HARPSWELL — The Planning Board unanimously approved a modified application for seasonal event venue off Harpswell Neck Road, despite continuing parking concerns from at least one neighbor.
The board also OK’d a commercial oyster-packing facility in a wooded area at the end of Bethel Point. The two-story building will include housing for employees of a local conservancy, which is also proposing a new wharf at the location.
Applicants Sylvia Wiley and Chris Muth said the event venue slated for a 7-acre open field off Route 123 won’t require any new structures to be built, but could require access for as many as 100 cars for weddings and receptions.
The field is bisected by Randall Road, a dirt drive down to the ocean, and also from where cars will turn onto the field to park.
Ronan Wolfsdorf, who lives at the end Randall Road, fought the project when it first came before the board last month, arguing that the potential queue of cars on the road would restrict emergency vehicle access to his cottage.
He wasn’t satisfied with the solution approved by Planners Sept. 20, which requires Wiley and Muth to widen the first 50 feet of the road by approximately 10 feet to accommodate traffic.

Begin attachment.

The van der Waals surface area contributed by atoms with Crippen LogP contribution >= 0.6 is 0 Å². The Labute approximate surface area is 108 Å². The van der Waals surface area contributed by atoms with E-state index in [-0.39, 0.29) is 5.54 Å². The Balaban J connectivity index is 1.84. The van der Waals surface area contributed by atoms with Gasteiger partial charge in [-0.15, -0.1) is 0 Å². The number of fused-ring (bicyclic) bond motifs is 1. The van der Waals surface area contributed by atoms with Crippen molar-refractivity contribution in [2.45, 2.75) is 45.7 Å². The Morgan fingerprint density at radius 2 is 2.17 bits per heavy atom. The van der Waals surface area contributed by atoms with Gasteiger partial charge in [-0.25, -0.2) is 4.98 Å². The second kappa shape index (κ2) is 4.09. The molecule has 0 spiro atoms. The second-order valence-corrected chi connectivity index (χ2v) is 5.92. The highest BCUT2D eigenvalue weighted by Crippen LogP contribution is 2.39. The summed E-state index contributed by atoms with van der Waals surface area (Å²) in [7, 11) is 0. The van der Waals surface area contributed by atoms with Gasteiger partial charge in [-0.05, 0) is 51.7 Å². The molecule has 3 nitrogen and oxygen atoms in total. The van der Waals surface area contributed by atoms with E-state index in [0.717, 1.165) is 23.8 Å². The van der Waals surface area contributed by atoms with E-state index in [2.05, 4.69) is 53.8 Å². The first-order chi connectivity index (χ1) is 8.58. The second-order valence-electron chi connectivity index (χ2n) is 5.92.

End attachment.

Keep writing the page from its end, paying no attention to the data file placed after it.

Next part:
Nearly 90 percent of the rest of the application was approved last month, including conditions that limit the use of the property that were self-imposed by the applicant to mitigate noise and disruption for neighbors.
Wiley said Sept. 22 she hopes to host clients by next summer; before then, she needs to widen the road, put up fencing where cars will be parked, and landscape the field in preparation for large tents and temporary event structures.
Quahog Bay Conservancy plans to construct their approximately 4,000-square-foot, two-story oyster-packing plant on a 12-acre parcel about 800 feet down from Bethel Point Road, according to Planner Mark Eyerman.
The conservancy, whose mission to improve the health and quality of Quahog Bay, already has a “garage building” about halfway down the access road to Bethel Point, Eyerman said Friday.
According to the project description, the new building will allow the organization to bring oysters to shore, and then clean, store, and ship them off the property.
The proposed housing would support the range of services provided by the organization.
“They do things like trash pick-up, clean, boat sewage pump-outs, and a whole range of activities,” Eyerman explained. “They have interns or other people who work with them, so this is intended to provide employee accommodations – so while people are there they have a place to live.”
The project is far from any abutters and drew no public comment at the Sept. 20 review. The wharf proposed at the same location will require a separate application process.